bedtime in Mombasa, and the trade winds from the Indian Ocean draw a thick
quilt of cloud over the sleeping town.
station, however, the overnight train to Nairobi is already several hours late.
On the platform, a solitary busker sings songs from The Lion King to bored
passengers and a cat snoozes under a stack of luggage. The stationmaster checks
the time as he sips on a cup of milky tea, but anyone could be forgiven for
supposing he is waiting for a train that departed decades ago. All around us
are bare timetable boards and iron rails swallowed up by long grass.
something stirs – from the gloom ahead comes a rasping whistle that startles
the cat, drowns out Hakunah Matata and causes the stationmaster to splutter his
tea. Rattling out from the darkness comes the train from Nairobi, a legendary
service known to some as the Kenya–Uganda Railway, to others as the Iron Snake,
but most famously as the Lunatic Express.
Now part of
Kenya’s railway network, it was this line that helped create our modern concept
of safari, a means for wealthy Westerners to be whisked away from the African
coast and into the continent’s interior. Opened in 1901, the Lunatic Express
earned its nickname carrying a cast of swaggering aristocrats, scoundrels and
hunters of suicidal daring – a generation to whom the railway was a ticket to a
land of infinite adventure.
history of the line is intertwined with the ugliness of colonial exploitation
and the bygone era of big-game hunting, passengers on the Lunatic Express
sought the same kicks that safari-goers in Kenya look to experience today. They
craved Africa’s wide-open spaces – the adrenaline rush of a land where human
beings are still part of the food chain.
see why they called it the Lunatic Express,’ says John the stationmaster,
sipping on a second cup of tea. ‘If they came all the way from Europe to build
this railway through the bush, then they must have been mad!’
construction of the line was celebrated as a feat of daredevil engineering by
Kenya’s British colonists. Rhinos charged the locomotives and giraffes chewed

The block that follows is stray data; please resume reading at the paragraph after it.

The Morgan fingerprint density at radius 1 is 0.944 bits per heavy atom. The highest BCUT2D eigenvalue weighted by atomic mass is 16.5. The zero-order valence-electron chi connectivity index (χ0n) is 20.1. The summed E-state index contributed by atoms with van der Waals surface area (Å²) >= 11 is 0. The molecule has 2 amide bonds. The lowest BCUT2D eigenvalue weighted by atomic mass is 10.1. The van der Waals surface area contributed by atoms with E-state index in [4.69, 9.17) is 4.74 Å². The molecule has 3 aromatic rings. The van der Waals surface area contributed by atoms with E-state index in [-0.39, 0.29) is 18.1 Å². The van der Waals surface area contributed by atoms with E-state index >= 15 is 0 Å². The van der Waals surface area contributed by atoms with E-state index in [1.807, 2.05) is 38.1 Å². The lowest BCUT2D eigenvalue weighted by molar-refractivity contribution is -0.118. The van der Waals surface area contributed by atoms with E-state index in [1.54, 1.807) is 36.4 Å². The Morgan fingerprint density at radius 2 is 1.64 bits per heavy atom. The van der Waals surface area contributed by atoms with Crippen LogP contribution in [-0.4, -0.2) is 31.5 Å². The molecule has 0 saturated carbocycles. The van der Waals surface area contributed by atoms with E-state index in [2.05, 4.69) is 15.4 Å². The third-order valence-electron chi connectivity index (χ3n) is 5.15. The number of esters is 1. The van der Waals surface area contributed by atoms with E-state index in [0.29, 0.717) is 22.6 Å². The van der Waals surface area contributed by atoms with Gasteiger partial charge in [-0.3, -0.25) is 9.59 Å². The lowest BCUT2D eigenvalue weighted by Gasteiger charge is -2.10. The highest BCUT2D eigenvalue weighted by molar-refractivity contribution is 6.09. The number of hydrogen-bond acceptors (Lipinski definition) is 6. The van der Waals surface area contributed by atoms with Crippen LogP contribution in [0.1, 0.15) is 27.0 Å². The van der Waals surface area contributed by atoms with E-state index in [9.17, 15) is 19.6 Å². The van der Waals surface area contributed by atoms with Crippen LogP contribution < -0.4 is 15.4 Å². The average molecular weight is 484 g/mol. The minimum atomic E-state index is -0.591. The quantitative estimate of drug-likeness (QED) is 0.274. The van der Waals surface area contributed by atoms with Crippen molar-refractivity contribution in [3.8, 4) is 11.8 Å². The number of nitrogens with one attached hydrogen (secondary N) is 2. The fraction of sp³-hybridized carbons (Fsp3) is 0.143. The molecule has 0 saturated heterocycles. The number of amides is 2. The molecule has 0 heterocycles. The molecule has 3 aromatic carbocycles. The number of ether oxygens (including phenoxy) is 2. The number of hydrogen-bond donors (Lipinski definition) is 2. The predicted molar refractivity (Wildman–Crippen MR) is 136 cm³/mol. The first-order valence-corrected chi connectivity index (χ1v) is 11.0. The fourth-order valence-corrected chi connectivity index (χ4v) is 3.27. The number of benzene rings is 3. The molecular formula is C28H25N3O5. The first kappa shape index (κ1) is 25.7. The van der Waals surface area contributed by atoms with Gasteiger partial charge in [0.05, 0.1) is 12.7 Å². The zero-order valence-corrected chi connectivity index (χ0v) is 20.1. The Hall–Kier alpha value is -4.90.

on the telegraph lines. A century on – with much of the dense bush that the
line once traversed now tamed – a sense of the wildness of the Lunatic Express
survives. Leaning out of the window can still mean being rewarded with a
mouthful of tropical foliage. And animals still periodically blockade the
track, leaving the driver little choice but to stop the train, get out and
chase them off with a big stick.
our train heaves out of the station and past the creeks of Mombasa Island,
belching out plumes of thick smoke as we swoop around shanty towns where
corrugated iron roofs glisten in the rain, and ditches where frogs croak in the
darkness. Carriages beat out chaotic time signatures as we jolt over the rails
– a medley of slamming doors and creaking joints.
stages of the line can induce a mild seasickness – in the early days of the
Lunatic Express, passengers were advised to remove their false teeth before
travelling. No such announcement is made on the train today, but some old-world
pomp lingers. Passengers travelling first-class are politely summoned into a
dining car, where a portrait of the Kenyan president grins down at white
linen-covered tables, while attendants shuffle dutifully about the corridors,
dispensing blankets stamped with faded Kenya Railways logos.
The glow of
Mombasa fades into the night behind us as our train clatters past derelict
signal boxes and a decaying station lit by the feeble light of a paraffin lamp.
Eventually we approach the bridge that crosses the Tsavo River – the site of
the grisliest chapter in the construction of the railway. A century ago, a pair
of man-eating lions stalked in the darkness outside my cabin window – snatching
construction workers sleeping in their tents, claiming as many as 100 victims
in just a few months.
whips ominously about the cabin windows as I peer into the gloom outside, but
nothing stirs. The stuffed remains of the Tsavo man-eaters, which were
eventually tracked down and killed, now growl at school parties in a Chicago
museum. Yet theirs weren’t to be the last instances of lion attacks on the
Lunatic Express. A few years later, a British hunter turned pest control
vigilante named Charles Ryall set out to exterminate the ‘Kima Killer’ – a lion
that had been scaling station rooftops to swipe at the humans inside. Lying in
wait in a railway carriage, Ryall dozed off with his rifle on his lap – only
for the lion to climb on board the carriage and maul the slumbering hunter to
remains were buried at a railway depot named Nairobi, now Kenya’s capital,
where trainspotter David Gitundu is one of few visitors to his grave.
who lived in this region didn’t like the railway being built through their
land,’ he explains after we arrive in Nairobi the following morning. ‘They